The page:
The current retail flooring predicament (New Trend Emerging) really started to sink in while working with a number of shops in Surfers Paradise recently and it sparked a lot of personal research into the fascinating topic of visual marketing. The saturation of concrete finishes had sown the seeds of desire for greater individuality, but I wanted to explore what else really mattered in this field. In other words, what did effective visual marketing tell me about retail flooring design?
Appearance rules in retail flooring
Most specifiers wouldn’t be surprised to hear the majority of articles I found were all about appearance. The passage that really grabbed me, however, was a February 2014 post on the Retail Economic Times blog, which said “Studies indicated that a retailer has roughly seven seconds to capture the attention of a passing customer. Numerous elements combine to form a distinctive image...an identifiable store name, a powerful visual trademark, an unmistakable storefront, an inviting entrance and a consistent and compelling store look and hook.”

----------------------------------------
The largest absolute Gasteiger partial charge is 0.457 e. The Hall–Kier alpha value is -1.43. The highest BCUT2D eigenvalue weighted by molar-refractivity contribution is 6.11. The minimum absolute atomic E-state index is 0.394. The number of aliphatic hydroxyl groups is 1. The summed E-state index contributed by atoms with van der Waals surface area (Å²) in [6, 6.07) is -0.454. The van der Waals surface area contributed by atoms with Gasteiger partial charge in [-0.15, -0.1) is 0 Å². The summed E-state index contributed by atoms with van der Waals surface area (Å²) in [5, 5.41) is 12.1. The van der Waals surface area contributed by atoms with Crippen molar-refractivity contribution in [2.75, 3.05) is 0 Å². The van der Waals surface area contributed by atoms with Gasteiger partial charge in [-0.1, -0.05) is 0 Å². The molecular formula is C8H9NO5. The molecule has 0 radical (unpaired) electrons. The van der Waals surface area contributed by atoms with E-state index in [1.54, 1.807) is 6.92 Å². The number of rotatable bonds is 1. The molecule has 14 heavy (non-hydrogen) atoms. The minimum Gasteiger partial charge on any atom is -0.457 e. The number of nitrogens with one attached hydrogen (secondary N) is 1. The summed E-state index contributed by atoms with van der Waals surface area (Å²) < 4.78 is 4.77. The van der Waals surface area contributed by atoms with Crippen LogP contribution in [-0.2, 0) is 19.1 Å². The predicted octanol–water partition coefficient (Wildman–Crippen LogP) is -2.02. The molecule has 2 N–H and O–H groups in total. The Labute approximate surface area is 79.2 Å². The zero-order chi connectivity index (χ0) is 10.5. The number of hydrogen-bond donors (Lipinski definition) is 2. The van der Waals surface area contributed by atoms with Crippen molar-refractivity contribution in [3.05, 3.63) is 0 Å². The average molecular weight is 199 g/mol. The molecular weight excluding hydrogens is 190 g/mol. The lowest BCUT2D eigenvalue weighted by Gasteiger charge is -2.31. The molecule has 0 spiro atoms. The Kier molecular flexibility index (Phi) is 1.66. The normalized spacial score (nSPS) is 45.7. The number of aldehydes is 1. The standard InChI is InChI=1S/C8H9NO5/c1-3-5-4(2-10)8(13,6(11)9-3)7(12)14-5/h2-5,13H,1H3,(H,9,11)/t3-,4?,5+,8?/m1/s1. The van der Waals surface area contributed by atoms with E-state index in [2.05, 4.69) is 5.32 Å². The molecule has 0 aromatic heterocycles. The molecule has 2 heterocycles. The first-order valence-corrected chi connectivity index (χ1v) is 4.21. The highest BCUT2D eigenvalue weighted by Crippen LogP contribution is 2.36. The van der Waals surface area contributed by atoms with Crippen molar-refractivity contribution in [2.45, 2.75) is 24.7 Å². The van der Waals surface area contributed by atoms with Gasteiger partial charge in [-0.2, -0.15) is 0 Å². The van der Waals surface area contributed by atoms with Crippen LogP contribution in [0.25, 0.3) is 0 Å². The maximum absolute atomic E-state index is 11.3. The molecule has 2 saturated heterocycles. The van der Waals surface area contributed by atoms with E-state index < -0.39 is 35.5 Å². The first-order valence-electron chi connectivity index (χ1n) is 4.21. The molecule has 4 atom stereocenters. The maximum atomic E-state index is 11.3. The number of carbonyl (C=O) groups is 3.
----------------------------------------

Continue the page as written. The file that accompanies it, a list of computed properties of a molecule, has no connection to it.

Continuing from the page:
The reason it resonated so much was the direct link to what so many stores were now facing with aged concrete finishes. Would these retail floors tick all the boxes above once they reached a certain age? Would the dull and sometimes dirty look work against them?
A May 2011 article on the website retailcustomerexperience.com didn’t paint an encouraging picture either for these shop floors when it said “One-half of consumers (52 percent) have avoided a business all together because it looked dirty from the outside...Nearly all shoppers (95 percent) say that exterior appearance is important in their selection of a place to shop.”
Colours influence in retail designIt’s clear that having an unattractive storefront, of which a floor makes up a big part, is a no-no when it comes to visual marketing. On the flip side, what is considered good retail design practice? Once again the articles were almost unanimous; this time in the opinion that colour was the most influential factor. Experts on consumer psychology, NeuroRelay, suggest “85% of shoppers place colour as a primary reason for why they buy a particular product.”
While it might seem like I’m picking on concrete finishes, it’s definitely not my intention. The fact is though, through their immense popularity, they have gradually created a retail flooring landscape seemingly at odds with certain marketing principles. As I have done a number of times already in this blog, I’m simply trying to point out there’s no such thing as the right floor for every application.
If you have any questions about grabbing the customer’s attention with retail flooring, please don’t hesitate to contact me directly.